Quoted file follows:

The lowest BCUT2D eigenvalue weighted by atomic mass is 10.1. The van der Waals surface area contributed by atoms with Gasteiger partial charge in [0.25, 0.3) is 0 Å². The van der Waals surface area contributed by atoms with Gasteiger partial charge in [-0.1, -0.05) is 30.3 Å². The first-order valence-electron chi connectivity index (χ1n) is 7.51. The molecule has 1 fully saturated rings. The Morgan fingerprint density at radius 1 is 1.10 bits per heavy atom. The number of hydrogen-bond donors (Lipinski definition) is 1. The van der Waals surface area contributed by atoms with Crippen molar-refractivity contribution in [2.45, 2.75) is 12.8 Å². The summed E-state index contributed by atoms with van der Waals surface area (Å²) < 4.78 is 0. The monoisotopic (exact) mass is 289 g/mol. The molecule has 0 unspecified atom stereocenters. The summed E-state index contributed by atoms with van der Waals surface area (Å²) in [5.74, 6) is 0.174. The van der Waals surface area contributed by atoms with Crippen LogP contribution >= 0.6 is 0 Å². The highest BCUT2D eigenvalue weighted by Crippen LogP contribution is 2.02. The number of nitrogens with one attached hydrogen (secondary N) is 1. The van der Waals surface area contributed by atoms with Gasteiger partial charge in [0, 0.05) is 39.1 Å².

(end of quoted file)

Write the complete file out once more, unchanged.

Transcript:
The lowest BCUT2D eigenvalue weighted by atomic mass is 10.1. The van der Waals surface area contributed by atoms with Gasteiger partial charge in [0.25, 0.3) is 0 Å². The van der Waals surface area contributed by atoms with Gasteiger partial charge in [-0.1, -0.05) is 30.3 Å². The first-order valence-electron chi connectivity index (χ1n) is 7.51. The molecule has 1 fully saturated rings. The Morgan fingerprint density at radius 1 is 1.10 bits per heavy atom. The number of hydrogen-bond donors (Lipinski definition) is 1. The van der Waals surface area contributed by atoms with Crippen molar-refractivity contribution in [2.45, 2.75) is 12.8 Å². The summed E-state index contributed by atoms with van der Waals surface area (Å²) < 4.78 is 0. The monoisotopic (exact) mass is 289 g/mol. The molecule has 0 unspecified atom stereocenters. The summed E-state index contributed by atoms with van der Waals surface area (Å²) in [5.74, 6) is 0.174. The van der Waals surface area contributed by atoms with Crippen LogP contribution >= 0.6 is 0 Å². The highest BCUT2D eigenvalue weighted by Crippen LogP contribution is 2.02. The number of nitrogens with one attached hydrogen (secondary N) is 1. The van der Waals surface area contributed by atoms with Gasteiger partial charge in [0, 0.05) is 39.1 Å².